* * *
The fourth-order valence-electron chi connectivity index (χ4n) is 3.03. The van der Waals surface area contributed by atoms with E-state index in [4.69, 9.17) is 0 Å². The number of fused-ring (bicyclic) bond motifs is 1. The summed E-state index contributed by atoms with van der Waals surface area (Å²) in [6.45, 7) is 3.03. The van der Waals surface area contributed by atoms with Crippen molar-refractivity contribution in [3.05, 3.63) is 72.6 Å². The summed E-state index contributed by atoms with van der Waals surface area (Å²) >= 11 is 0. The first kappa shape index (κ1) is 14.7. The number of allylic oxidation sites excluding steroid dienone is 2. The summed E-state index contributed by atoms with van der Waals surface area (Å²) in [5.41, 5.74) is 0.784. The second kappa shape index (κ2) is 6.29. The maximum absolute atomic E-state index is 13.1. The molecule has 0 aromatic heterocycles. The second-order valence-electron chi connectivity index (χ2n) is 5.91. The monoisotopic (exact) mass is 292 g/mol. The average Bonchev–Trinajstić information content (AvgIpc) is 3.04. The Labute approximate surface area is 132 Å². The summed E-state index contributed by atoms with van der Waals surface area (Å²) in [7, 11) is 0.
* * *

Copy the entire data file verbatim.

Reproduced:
The fourth-order valence-electron chi connectivity index (χ4n) is 3.03. The van der Waals surface area contributed by atoms with E-state index in [4.69, 9.17) is 0 Å². The number of fused-ring (bicyclic) bond motifs is 1. The summed E-state index contributed by atoms with van der Waals surface area (Å²) in [6.45, 7) is 3.03. The van der Waals surface area contributed by atoms with Crippen molar-refractivity contribution in [3.05, 3.63) is 72.6 Å². The summed E-state index contributed by atoms with van der Waals surface area (Å²) >= 11 is 0. The first kappa shape index (κ1) is 14.7. The number of allylic oxidation sites excluding steroid dienone is 2. The summed E-state index contributed by atoms with van der Waals surface area (Å²) in [5.41, 5.74) is 0.784. The second kappa shape index (κ2) is 6.29. The maximum absolute atomic E-state index is 13.1. The molecule has 0 aromatic heterocycles. The second-order valence-electron chi connectivity index (χ2n) is 5.91. The monoisotopic (exact) mass is 292 g/mol. The average Bonchev–Trinajstić information content (AvgIpc) is 3.04. The Labute approximate surface area is 132 Å². The summed E-state index contributed by atoms with van der Waals surface area (Å²) in [7, 11) is 0.